Every Tuesday, Bushwick Daily features one of the many beloved taco joints in our area, recounting why we love these places so much.
My personal Bushwick journey started in 2010 on the stretch of Myrtle Avenue between the Central and Myrtle Broadway subway stops. I walked the street veiled in the perpetual shade of the elevated subway tracks several times a day, popping into the storefronts long before Bossa Nova or Juno or Birdy’s.
There was a house of worship in a makeshift garage; a mysterious botanica whose owner swore a flaming skull had been appearing in the store every Halloween (and to be fair there was a large burnt hole in the middle of the floor); and an elderly lady with a parrot sitting on her shoulder parading herself in what is today called Fine Fare Supermarket, buying everything but “organic” and “vegan” groceries that are nowadays so loudly touted on the signs outside.
Many things have changed, but Zefe’s Taqueria at 1224 Myrtle Ave. (on the corner of Evergreen Avenue) stays the same. During the months of late 2010 and early 2011 when Bushwick Daily was a mere infant, I used to eat their tacos literally every day.
My order was always the same: two cheese tacos with a bottle of Poland Spring, or a Mexican cola in a glass bottle. The price, a little over $6, remains the same to this day.
I am aware that objectively there probably are better tacos than these in Bushwick, but to me Zefe’s tacos are the best, the first and only ones I can have every day. They taste like the surrogate home that Bushwick has become and like the building blocks of a new life I have carved out for myself despite the odds of my visa expiring, a crappy job market, and Bushwick Daily having only 100 readers a day.
When I swung by Zefe’s for an impromptu lunch earlier today, I had a chance to talk to Jorge Rodriguez who has owned Zefe’s since 2008 at its current location, and many years before that at 83 Graham Ave. Jorge’s two daughters were helping him in the kitchen. Teresa interrupted cutting a seriously tempting cube of a flan to take my order, while the other daughter, who made my tacos, was too shy to give me her name. Jorge explained that he has five children: four girls and a boy. Two of them go to college, and so Zefe’s has to make many, many tacos every month to cover the bills.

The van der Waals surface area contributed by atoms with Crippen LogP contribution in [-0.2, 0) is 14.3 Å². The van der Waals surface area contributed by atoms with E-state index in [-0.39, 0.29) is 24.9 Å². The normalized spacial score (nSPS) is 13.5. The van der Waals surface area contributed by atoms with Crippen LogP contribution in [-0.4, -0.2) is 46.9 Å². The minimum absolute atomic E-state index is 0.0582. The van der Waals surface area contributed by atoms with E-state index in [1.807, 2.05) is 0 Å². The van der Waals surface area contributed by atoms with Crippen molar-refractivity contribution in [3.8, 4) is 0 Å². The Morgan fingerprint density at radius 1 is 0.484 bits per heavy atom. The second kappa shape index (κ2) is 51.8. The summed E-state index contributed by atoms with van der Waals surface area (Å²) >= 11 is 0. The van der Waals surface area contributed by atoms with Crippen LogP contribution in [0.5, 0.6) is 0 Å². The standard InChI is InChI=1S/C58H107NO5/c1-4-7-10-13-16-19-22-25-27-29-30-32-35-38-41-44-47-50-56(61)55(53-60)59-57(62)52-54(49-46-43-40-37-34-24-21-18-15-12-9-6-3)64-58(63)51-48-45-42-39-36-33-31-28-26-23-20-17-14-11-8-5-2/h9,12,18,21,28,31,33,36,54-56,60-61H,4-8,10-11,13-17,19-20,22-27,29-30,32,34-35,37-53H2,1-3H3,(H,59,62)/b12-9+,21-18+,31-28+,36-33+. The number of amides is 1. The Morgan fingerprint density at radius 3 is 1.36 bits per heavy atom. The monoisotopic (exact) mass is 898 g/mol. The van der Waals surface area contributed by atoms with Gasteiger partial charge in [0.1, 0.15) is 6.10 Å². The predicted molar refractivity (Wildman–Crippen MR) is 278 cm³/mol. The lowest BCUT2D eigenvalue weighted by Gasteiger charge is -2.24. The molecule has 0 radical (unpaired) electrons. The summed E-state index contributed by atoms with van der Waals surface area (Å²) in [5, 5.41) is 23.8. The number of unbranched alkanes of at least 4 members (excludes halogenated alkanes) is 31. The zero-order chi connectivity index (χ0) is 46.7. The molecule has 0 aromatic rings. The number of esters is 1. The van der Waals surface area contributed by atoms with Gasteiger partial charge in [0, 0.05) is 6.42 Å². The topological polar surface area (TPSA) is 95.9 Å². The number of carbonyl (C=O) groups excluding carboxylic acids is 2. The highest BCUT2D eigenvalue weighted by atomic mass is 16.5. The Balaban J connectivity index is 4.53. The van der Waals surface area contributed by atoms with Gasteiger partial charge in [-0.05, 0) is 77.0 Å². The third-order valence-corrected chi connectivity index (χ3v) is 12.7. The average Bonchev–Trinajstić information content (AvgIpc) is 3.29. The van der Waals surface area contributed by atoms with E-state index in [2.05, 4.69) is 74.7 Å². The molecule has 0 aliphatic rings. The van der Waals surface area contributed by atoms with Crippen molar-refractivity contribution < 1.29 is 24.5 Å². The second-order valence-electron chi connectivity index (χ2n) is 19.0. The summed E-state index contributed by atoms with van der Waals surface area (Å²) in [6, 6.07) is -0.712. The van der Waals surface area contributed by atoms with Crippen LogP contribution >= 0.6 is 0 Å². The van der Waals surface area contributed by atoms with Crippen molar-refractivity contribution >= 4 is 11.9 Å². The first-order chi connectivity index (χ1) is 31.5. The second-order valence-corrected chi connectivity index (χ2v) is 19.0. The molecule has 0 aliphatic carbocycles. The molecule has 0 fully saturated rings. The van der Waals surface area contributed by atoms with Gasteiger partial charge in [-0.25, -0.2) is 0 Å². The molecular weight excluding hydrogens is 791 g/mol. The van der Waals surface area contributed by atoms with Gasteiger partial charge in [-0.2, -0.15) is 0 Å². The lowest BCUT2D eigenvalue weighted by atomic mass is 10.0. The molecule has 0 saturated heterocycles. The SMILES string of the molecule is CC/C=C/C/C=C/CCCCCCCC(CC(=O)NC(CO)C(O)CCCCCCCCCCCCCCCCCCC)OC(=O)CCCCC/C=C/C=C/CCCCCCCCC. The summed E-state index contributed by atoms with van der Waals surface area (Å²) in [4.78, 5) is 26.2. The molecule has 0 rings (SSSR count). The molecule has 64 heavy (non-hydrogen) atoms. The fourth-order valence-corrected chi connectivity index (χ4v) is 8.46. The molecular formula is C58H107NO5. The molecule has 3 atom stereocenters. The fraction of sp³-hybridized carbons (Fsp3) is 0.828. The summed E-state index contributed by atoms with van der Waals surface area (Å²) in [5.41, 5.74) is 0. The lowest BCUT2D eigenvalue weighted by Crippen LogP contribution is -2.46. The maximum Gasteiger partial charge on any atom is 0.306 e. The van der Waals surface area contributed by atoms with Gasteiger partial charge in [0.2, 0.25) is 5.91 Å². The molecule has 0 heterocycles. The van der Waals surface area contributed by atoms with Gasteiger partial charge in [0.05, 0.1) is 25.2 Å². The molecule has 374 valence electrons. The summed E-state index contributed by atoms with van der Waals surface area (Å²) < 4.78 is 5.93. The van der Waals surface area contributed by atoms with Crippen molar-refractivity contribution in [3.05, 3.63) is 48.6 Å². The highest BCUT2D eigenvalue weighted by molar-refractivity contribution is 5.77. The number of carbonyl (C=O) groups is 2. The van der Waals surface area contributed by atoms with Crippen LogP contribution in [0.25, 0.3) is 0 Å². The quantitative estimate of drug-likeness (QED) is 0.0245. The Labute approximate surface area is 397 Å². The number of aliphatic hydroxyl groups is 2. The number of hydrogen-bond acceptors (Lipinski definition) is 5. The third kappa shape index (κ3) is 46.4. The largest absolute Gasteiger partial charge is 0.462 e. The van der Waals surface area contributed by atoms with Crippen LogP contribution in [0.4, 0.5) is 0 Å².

Amidst the changing neighborhood, Jorge made one good decision: he bought the building that houses his taqueria. He and his family even used to live above the restaurant but moved further away in Bushwick, vacating the two apartments for tenants. Jorge explained that it is their rent that pays the mortgage and added that he has a better parking at their new place anyway.
A proud sign on the wall announces that Jorge was named the Minority Entrepreneur of the Year in 2008; colorful pictures of a variety of Mexican dishes adorn the wall above the counter; the tables are covered with plastic table cloths and cheerfully colorful flowers. Santa Maria posters and a Mexican telenovela on the TV mounted in the corner belong to Zefe’s just as salsa belongs on your tacos.
Zefe’s offerings are abundant, ranging from flautas, ensaladas, burritos, to hamburguesas, soups, and homemade batidos milkshakes. But I stuck with my usual order, enjoying the side of chips and red and green salsa that came with my tacos. The tacos were scrumptious, flavorful, topped with lettuce, tomatoes, guacamole, fresco cheese, and sour cream. As always they tasted like real tacos, like the tacos I will compare all other tacos against. They tasted like the beginning, and like all the good things that came afterwards.